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Key Leader Workshop Strengthens Partnerships

Oct. 15, 2018 | By Webmaster



Story by Sgt. 1st Class Helen Miller

Michigan National Guard

National Guard units face some extreme challenges with this type of mission as they are spread out in several different states and are made up of all components to include, Active Duty, and Reserve Soldiers. Training together and making sure everyone is prepared and on the same sheet of music can be an issue. With that in mind, the 46th Military Police Command (Task Force 46), hosted a C2CRE (Command and Control Chemical, Biological, Radiological, Nuclear Response Element) Key Leader Workshop In Detroit, Mich., Sept 17-21, 2018. The workshop’s intent was to build and strengthen individual and unit relationships across all of Task Force 46 formations, to provide command intent and guidance for mission preparations and execution, and to establish a common understanding of standards, policies, procedures and requirements. The workshop also helped assess overall unit and deployment readiness as well as identify opportunities to improve readiness with the CBRN (Chemical, Biological, Radiological and Nuclear) Response Enterprise . “The biggest benefit of this workshop is to bring together the experienced units that have been on mission over the previous year, with the units that are coming on mission for the follow on year in order to exchange lessons learned and build relationships where they can communicate and share experiences and help the new units get off to a positive and successful start.” said Brig. Gen. Paul Rogers, Deputy Commander, 46th Military Police Command. The National Guard Soldiers and units involved in this workshop generally spend their drill time training for our Nation’s worst day, in the event of CBRN attack on U.S. soil. The Task force consists of members of National Guard units from 12 states as well as Army Reserve and Active Duty. The soldiers need to be prepared to report immediately to their armories, prep their vehicles, obtain situational awareness, and travel to the disaster area. They will then prepare to work with first-responders to help with recovery operations. “This is not an easy situation to think about or train for but the units need to be prepared to work together as a team if it happens,” said Sgt. 1st Class Lauren Burtts, the unit’s readiness noncommissioned officer. “Getting together regularly and having workshops and planning meetings help the units get to know who they will be working with. The workshop can also help the leadership plan and prepare to be ready when the call comes.” [caption id="attachment_1807" align="alignnone" width="300"]
VIRIN: 181015-N-XZ300-0013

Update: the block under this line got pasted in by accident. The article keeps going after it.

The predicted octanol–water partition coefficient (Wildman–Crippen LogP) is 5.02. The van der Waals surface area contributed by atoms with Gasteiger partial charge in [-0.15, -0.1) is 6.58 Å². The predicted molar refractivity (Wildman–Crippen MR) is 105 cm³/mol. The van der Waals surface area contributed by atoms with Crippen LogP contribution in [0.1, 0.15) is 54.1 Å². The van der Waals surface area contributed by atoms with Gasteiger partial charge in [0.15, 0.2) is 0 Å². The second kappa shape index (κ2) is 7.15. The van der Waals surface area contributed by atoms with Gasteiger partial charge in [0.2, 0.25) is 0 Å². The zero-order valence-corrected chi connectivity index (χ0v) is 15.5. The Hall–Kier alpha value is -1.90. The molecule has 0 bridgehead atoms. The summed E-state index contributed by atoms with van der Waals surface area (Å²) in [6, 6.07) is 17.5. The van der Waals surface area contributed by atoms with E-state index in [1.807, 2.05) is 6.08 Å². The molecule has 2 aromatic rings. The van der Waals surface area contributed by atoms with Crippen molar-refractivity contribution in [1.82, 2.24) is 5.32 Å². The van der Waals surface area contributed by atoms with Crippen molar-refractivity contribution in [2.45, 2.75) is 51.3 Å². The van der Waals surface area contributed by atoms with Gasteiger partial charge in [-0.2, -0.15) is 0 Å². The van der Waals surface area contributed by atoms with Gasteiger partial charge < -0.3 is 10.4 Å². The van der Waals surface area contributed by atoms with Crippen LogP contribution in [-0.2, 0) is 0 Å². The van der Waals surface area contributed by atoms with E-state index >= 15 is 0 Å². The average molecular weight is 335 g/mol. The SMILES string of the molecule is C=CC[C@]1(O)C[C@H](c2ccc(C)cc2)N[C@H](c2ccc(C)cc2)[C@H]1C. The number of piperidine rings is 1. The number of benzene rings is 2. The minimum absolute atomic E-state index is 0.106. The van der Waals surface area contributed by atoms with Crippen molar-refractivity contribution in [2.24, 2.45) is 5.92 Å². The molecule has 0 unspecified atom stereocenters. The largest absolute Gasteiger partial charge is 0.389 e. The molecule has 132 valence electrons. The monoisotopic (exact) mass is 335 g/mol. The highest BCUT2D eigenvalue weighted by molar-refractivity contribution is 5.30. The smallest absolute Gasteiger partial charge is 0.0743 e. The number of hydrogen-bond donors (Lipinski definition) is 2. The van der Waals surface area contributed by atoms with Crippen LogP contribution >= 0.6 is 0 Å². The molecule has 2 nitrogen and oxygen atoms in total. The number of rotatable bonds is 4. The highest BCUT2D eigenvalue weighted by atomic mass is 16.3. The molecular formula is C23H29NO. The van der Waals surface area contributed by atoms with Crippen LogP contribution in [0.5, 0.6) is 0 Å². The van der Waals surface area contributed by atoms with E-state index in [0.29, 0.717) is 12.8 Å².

Capt. Jay Falcon, and his team, 119th Combat Support Sustainment Battalion, New Jersey National Guard, participate in a Key Leader Workshop, Sept. 18-20, 2018. The workshop was hosted by the 46th Military Police Command, Michigan National Guard, based in Lansing, Mich. ( Michigan National Guard photo by Sgt. 1st. Class Helen Miller) During the workshop Soldiers became familiar with the mission, discuss National Guard Bureau support, training requirements, logistical requirements, operational requirements, and a variety of other topics. Capt. Jay Falcon, Training Officer, 119th Combat Sustainment Support Battalion, New Jersey National Guard, whose unit is new to the mission this year said, “We are the C2CRE response element, we are the ones that can go out and work directly with the public, help them get out of the area, and assist the first-responders in their efforts.” Falcon also stated that, “Water, fuel, resupply of food and other issues are the things we will be dealing with. Being able to come to Michigan and get together and talk with the units coming off mission about their best practices helps us from reinventing the wheel and helps us to be able to improve even more on the processes.” “The Key Leader Workshop is important for many reason,” said Maj. Gen. Michael Stone, Commander of Task Force 46, “the units coming on this mission are incredibly competent, and many of our units come from hurricane states, which have lots of experience dealing with disaster type scenarios. They also have domestic operation experience. They have the training but they are new to this particular mission. It’s very important to me as the Commanding General for the new units to come meet with the headquarters, to understand the expectations of myself, Lt. Gen. Buchanan and U.S. Army North before they go on mission. Before we get the training we will conduct together.” “I personally enjoy being able to drill down with individual units and their individual readiness problems. We have active duty units, we have Army Reserve unit and several states. Not every organization operates the same, and this gives us a platform to establish expectations. We are here to help them and figure out where there resource challenges are. Some units may have issues with budget or training, or there are logistics complexities,” said Stone. Stone also stated that, “We are authorized up to 1500 Soldiers for this mission, but we do not have that many. So many of the capabilities that we get are portions of units. So we have to be able to get Soldiers that are traditional and not full time, spun up on the processes and systems, so they can take these things back to their headquarters.” According to Maj. Gen. Stone, this is America’s most important mission. This workshop was all about readiness, and you just can’t wave a magic wand as a two star general and expect readiness to happen. “We all have to work at it together," he concluded. The ultimate goal is to ensure that Task Force 46th is equipped and postured to provide ready, trained and relevant forces to quickly respond to national emergencies in all operational environments.